Numbers don’t tell full story of sexual violence on college campuses

  • Keynote speaker and panel moderator Joseph Storch (right) directs an audience question to the panel during the Nicholas J. Halias Safety Symposium at NHTI in Concord on Friday, Aug. 11, 2017. (ELIZABETH FRANTZ / Monitor staff)

  • Keene State College Title IX Coordinator Jeffrey T. Maher (left) answers a question during the Nicholas J. Halias Safety Symposium at NHTI in Concord on Friday, Aug. 11, 2017. Keene State Vice President of Student Affairs and Enrollment Management Kemal Atkins sits to the right. (ELIZABETH FRANTZ / Monitor staff)

  • Keynote speaker and panel moderator Joseph Storch speaks during the Nicholas J. Halias Safety Symposium at NHTI in Concord on Friday, Aug. 11, 2017. (ELIZABETH FRANTZ / Monitor staff)

  • Keene State College Title IX Coordinator Jeffrey T. Maher (left) answers a question during the Nicholas J. Halias Safety Symposium at NHTI in Concord on Friday. ELIZABETH FRANTZ / Monitor staff

Monitor staff
Published: 8/11/2017 10:37:04 PM

Trauma specialist Linda Douglas told the law enforcement officers, lawmakers and college employees before her that how they respond to a disclosure of sexual assault can deeply affect a survivor’s healing process.

Making a survivor feel comfortable and not at fault is essential, especially when reporting is not the norm, she said at the 2nd Annual Halias Safety Symposium in Concord Friday.

The reality is that the majority of sexual assault survivors never report. However, national estimates show that 1 in 5 women and 1 in 16 men are sexually assaulted while in college.

The ones that do report can be seen on New Hampshire campuses in federally mandated crime statistics. At Dartmouth College in Hanover, 20 on and off campus rapes were reported in 2015, which equates to about one in 300 students. Similarly, at the University of New Hampshire in Durham, 40 rapes were reported in 2015 on and off campus, which is about one rape for every 400 students. The year before that, there were 48 reported rapes at Dartmouth and 23 at UNH.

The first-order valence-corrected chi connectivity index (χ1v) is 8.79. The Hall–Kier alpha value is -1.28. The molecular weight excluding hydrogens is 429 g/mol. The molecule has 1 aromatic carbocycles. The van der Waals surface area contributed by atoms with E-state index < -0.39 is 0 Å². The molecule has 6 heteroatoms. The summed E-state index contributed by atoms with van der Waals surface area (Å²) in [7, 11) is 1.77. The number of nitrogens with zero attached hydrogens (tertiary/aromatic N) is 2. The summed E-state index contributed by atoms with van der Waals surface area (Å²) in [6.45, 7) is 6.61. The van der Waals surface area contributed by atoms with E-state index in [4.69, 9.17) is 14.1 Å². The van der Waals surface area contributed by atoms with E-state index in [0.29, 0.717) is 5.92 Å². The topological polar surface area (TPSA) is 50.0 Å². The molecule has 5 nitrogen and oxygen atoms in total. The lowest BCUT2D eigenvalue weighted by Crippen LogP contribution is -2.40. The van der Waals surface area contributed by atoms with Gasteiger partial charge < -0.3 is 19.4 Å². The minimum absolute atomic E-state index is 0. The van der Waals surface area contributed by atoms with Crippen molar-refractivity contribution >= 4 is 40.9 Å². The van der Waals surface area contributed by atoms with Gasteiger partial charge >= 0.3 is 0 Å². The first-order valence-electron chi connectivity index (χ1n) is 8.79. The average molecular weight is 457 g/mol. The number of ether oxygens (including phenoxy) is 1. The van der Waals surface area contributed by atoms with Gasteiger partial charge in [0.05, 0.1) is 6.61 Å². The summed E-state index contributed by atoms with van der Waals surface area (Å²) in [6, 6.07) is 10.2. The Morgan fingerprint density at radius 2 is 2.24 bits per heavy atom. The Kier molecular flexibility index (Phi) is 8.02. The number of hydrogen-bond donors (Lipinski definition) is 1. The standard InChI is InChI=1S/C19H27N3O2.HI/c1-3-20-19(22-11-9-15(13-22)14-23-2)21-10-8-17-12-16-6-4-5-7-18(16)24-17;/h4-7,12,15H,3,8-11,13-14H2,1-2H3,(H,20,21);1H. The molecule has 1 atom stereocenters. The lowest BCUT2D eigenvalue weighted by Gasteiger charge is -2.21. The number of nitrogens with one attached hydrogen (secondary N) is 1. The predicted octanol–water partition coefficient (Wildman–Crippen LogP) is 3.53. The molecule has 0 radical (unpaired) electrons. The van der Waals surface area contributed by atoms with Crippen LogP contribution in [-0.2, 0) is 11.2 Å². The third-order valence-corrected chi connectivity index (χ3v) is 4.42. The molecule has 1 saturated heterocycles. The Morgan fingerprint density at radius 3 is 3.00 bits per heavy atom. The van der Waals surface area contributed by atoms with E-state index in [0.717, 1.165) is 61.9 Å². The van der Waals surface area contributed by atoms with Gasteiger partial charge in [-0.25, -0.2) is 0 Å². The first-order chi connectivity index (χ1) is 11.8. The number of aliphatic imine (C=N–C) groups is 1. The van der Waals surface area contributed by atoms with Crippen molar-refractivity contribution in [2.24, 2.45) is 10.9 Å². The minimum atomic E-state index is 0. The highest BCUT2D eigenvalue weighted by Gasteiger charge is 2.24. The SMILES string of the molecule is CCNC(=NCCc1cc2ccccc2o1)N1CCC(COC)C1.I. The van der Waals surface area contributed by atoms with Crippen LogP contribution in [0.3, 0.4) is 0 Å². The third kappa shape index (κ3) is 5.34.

New Hampshire college and university officials say determining the scope of sexual violence on their campuses is a complex undertaking that requires a fluid approach. While annual data collection on reporting is important, those numbers tell only a limited part of the story, they said.

Under the Clery Act, colleges and universities are required to disclose statistics on sexual assault, dating violence and other crimes. But officials say analysis of those numbers – and other data sets under federal mandatory reporting laws – can’t occur in isolation of broader discussions on response and prevention.

“One of the best things colleges are doing in recent years is putting together policies, programs and resources to encourage anyone who is victimized by violence to come forward and get resources,” said Joseph Storch, a legal expert on the Clery Act and Title IX who is associate counsel for New York’s public college system. “It’s helping a little bit, but it is still very much an underreported crime.”

The federal Jeanne Clery Disclosure of Campus Security Policy and Campus Crime Statistics Act (Clery Act) requires that both private and public schools participating in federal student aid programs to disclose campus safety information, and it imposes certain requirements for handling emergency situations. The law is named in memory of Jeanne Clery, who was raped and murdered in her dormitory by a student she did not know.

Storch characterized data reported under the Clery Act as “problematic,” citing the decision of federal lawmakers to base reporting on geography. Because the act focuses mostly on the college’s central campus and adjacent property, it doesn’t accurately account for students who are victimized elsewhere, such as in off-campus housing not owned or leased by the intuition.

“Interpersonal violence occurs mostly in the home or somebody else’s home,” Storch said. “The data doesn’t line up with where our students actually live and where we know these crimes occur.”